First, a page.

The amplitude modulator 18 is implemented with a variable amplifier having the signal amplification factor which changes with the modulating signal Mb, but may be made with a variable attenuator having the attenuation factor which changes with the modulating signal Mb. For example, the amplitude modulator 18 may be designed to have a circuit structure, as shown in FIG. 3, in which the transmission line 32a of the input matching circuit 32 is connected directly to the transmission line 34a of the output matching circuit 34, a junction of the transmission lines 32a and 34a is connected to ground through a stub 36 and a diode 38, and the stub 34b is opened at one end thereof without being connected to ground through the bias power supply Db and the capacitor C4, as shown in FIG. 2. In this structure, the bias voltage applied to the diode 38 is changed with the modulating signal Mb inputted to the amplification factor control terminal Tc, so that the permeability of the diode 38 to permit a millimeter wave to pass therethrough is changed, that is, that the ratio of a signal inputted to the signal input terminal Ti to a signal outputted from the signal output terminal To (i.e., the attenuation factor) is changed. Specifically, the output signal Ss inputted to the signal input terminal Ti is modulated in accordance with the modulating signal Mb inputted to the amplification factor control terminal Tc.

The voltage-controlled oscillator 12 and the triangular wave generator 14 for frequency-modulating the high-frequency signal generated by the voltage-controlled oscillator 12 may alternatively be built into a single module. The module may also be so designed as to output the output signal Ss and the local signal L from separate terminals, thereby eliminating the need for the distributor 16.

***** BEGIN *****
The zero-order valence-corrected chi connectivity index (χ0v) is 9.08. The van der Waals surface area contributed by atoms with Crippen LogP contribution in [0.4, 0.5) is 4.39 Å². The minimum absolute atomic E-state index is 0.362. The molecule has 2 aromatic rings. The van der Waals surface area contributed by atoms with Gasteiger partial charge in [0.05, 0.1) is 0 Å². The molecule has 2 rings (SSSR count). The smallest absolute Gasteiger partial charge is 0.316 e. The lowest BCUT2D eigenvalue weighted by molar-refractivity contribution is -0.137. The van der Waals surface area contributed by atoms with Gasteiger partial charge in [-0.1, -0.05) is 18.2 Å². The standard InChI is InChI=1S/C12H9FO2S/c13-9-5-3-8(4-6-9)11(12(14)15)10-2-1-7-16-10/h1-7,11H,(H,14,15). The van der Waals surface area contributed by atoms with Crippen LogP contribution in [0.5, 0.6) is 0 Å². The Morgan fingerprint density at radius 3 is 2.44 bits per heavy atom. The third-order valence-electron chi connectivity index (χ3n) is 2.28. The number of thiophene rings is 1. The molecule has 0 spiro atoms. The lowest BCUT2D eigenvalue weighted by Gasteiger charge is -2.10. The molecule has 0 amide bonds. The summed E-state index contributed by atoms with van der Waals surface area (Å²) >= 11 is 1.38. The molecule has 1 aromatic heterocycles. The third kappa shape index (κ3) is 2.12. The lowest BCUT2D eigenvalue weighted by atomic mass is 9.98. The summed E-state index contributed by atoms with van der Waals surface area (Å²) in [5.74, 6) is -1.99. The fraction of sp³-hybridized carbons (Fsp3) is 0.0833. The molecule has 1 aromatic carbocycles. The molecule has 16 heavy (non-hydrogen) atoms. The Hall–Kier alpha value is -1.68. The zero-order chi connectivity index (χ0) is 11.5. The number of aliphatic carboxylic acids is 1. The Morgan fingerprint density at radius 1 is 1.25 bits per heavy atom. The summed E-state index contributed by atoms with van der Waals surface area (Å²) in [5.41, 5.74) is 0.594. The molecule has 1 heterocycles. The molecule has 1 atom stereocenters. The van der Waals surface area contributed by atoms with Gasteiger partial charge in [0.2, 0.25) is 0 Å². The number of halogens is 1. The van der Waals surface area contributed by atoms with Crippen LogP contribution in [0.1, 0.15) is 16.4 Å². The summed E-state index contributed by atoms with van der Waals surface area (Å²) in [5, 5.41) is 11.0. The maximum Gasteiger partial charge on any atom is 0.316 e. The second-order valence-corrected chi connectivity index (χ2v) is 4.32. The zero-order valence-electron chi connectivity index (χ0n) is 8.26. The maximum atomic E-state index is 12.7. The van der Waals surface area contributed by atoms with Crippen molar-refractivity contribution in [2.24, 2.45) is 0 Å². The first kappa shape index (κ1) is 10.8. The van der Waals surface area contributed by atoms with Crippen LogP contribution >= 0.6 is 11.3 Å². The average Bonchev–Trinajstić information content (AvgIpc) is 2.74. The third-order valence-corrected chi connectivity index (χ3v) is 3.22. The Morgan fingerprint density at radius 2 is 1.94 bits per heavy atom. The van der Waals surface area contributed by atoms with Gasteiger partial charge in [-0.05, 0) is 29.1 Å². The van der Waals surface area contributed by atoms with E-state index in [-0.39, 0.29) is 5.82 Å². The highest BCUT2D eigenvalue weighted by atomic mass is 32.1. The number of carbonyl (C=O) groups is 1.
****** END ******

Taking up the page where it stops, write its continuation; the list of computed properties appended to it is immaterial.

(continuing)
FIG. 4 shows a radar apparatus 10a according to the second embodiment of the invention. The same reference numbers as employed in the first embodiment refer to the same parts, and explanation thereof in detail will be omitted here.

The radar apparatus 10a has the amplitude modulator 18 disposed between the receiving antenna 24 and the high-frequency mixer 26 rather than between the distributor 16 and the transmitting antenna 22 for modulating the input signal Sr in amplitude. Other arrangements are identical with those of the first embodiment.

In operation, the output signal Ss emerging from the distributor 16 is radiated directly from the transmitting antenna as a radar wave. The input signal Sr from the receiving antenna 24 is so modulated by the amplitude modulator 18 as to show the modulation index m falling within a range from zero (0) to one (1), preferably 0.1≦m≦0.5. This causes the input signal Sr to have sidebands of frequencies FrFs.

The amplitude-modulated input signal Sr is mixed by the high-frequency mixer 26 with the local signal L to produce the beat signal Sb consisting of a fundamental component having the frequency fu and harmonic components having the frequencies Fsfu.

FIG. 5 shows a radar apparatus 10b according to the third embodiment of the invention which is different from the first embodiment in that the amplitude modulator 18 is interposed between the distributor 16 and the high-frequency mixer 26 for modulating the amplitude of the local signal L. Other arrangements are identical, and explanation thereof in detail will be omitted here.